Cambridge blames elitism row for fall in applications

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The Independent Online

Cambridge University fears that a drop in applications from state schools for the first time in 12 years has been caused by the élitism storm that followed the rejection of Laura Spence.

Cambridge University fears that a drop in applications from state schools for the first time in 12 years has been caused by the élitism storm that followed the rejection of Laura Spence.

Oxford University, which turned down Miss Spence, a comprehensive pupil from Tyneside, has already said that there appears to be a fall in state school applicants. Figures for applications to both universities this year will be known within the next 10 days.

Dr Susan Stobbs, Cambridge's admissions director, said she feared the statistics would show that the controversy over the Laura Spence case had dissuaded comprehensive students from applying.

For the first time, Cambridge has published a table showing how many places at each college went to state school applicants in 1999. Of the 24 main colleges, King's took the most with 79 per cent compared with 39 per cent at Gonville and Caius and Corpus Christi. The overall average was 53 per cent, though 59 per cent of applications came from state schools. At Oxford, Mansfield gave 74.6 per cent of places to state school pupils; at the other end of the scale, Oriel gave 40.4 per cent.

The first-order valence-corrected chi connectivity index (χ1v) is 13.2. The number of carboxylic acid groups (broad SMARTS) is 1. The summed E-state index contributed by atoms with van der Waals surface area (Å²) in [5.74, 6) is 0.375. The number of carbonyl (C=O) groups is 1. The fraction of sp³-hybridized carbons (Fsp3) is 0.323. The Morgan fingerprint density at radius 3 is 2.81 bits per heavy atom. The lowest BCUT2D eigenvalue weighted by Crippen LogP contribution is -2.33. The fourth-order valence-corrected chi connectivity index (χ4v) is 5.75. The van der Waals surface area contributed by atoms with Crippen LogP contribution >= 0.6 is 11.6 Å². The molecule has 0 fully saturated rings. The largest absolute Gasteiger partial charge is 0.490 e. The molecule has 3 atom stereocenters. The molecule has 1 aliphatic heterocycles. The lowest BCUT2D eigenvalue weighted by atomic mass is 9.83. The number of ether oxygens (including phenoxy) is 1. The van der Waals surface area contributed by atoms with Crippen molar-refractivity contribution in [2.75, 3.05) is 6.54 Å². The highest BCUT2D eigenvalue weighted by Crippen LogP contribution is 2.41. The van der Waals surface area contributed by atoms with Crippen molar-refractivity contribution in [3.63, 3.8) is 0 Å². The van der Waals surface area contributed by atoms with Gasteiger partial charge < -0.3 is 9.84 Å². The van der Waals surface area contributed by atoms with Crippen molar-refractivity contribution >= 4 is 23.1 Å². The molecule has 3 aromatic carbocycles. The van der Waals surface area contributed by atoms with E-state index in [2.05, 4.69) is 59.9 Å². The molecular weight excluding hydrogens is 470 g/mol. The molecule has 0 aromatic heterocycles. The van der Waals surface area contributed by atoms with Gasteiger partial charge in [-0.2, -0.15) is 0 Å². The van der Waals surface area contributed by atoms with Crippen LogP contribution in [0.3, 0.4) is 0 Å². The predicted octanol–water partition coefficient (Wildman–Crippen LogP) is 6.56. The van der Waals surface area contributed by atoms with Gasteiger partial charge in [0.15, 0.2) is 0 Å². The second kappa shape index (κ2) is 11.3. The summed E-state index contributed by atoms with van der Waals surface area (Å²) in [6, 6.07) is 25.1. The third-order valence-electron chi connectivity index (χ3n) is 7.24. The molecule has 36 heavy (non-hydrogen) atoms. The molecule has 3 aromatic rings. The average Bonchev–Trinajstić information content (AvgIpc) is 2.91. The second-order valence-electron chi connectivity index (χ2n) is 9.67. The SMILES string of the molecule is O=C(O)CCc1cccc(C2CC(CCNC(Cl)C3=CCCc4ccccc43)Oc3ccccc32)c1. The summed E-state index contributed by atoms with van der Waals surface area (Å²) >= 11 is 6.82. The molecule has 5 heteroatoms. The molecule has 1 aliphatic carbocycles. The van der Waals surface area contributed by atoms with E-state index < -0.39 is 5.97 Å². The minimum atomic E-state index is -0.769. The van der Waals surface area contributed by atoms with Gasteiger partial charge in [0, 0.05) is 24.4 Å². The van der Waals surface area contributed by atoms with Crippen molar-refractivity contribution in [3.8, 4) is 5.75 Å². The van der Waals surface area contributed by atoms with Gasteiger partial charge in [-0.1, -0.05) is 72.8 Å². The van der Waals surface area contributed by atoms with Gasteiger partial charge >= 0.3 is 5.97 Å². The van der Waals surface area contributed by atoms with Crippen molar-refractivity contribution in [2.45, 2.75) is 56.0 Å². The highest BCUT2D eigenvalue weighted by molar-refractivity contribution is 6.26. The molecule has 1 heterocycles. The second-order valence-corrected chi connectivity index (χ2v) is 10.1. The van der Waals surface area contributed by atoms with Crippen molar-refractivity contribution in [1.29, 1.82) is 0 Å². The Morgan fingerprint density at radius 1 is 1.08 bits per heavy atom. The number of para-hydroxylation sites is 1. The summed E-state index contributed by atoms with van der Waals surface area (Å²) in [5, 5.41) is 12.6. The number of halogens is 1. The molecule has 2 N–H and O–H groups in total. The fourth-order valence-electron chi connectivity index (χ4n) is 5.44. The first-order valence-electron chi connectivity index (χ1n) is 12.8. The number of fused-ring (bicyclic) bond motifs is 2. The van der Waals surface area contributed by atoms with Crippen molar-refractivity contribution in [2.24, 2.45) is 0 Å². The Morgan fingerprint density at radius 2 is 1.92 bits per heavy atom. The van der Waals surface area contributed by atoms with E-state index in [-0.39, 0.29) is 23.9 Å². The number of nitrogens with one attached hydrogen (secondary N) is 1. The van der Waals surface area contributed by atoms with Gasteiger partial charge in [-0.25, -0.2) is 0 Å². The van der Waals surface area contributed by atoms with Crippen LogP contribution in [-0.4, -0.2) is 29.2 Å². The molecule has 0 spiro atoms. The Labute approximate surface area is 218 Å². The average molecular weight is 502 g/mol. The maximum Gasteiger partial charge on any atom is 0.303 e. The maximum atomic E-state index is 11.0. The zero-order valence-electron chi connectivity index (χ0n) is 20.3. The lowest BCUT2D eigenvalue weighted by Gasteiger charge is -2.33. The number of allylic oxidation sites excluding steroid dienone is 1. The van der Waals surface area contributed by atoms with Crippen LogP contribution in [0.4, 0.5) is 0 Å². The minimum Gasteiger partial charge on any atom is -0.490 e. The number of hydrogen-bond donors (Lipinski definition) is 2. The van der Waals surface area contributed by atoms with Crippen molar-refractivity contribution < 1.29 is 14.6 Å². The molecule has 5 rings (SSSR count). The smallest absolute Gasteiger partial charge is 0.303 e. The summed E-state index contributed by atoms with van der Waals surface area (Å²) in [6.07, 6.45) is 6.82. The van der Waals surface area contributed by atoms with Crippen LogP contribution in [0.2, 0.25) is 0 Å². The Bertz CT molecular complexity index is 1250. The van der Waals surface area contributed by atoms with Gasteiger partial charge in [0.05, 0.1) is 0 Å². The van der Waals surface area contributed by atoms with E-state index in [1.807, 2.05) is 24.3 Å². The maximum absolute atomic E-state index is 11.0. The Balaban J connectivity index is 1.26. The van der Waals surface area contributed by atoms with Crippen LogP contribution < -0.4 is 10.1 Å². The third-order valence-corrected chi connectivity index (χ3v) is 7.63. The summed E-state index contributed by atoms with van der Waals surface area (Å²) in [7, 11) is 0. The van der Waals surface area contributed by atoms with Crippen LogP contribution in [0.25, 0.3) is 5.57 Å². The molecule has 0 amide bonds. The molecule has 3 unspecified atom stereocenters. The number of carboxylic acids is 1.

Oxford and Cambridge both say they would take more state school pupils if more applied. But only two colleges - Magdalene and St Catharine's - gave a greater percentage of places to state school pupils than their share of applicants from that sector.

The biggest gaps between the percentage of state school applications and admissions were at Emmanuel where 56 per cent of applications were from state schools compared with 42 per cent of those admitted. At Peterhouse the figures were 53 per cent and 40 per cent respectively. At Clare, Corpus Christi, Trinity and Trinity Hall, the gap was 10 percentage points.

Cambridge has been reluctant to provide a breakdown of state and fee-paying school applicants because it feared that state school candidates might be put off applying to those colleges that were working hardest to attract them.

Oxford published its figures for individual colleges earlier this year. Both universities acted after the information was requested by the House of Commons Education Select Committee, which began an inquiry into university access after the Laura Spence affair.

Oxford and Cambridge have tried to attract more state school pupils by sending staff and students to comprehensives and by holding summer schools. Sunday was the deadline for Oxbridge applications.

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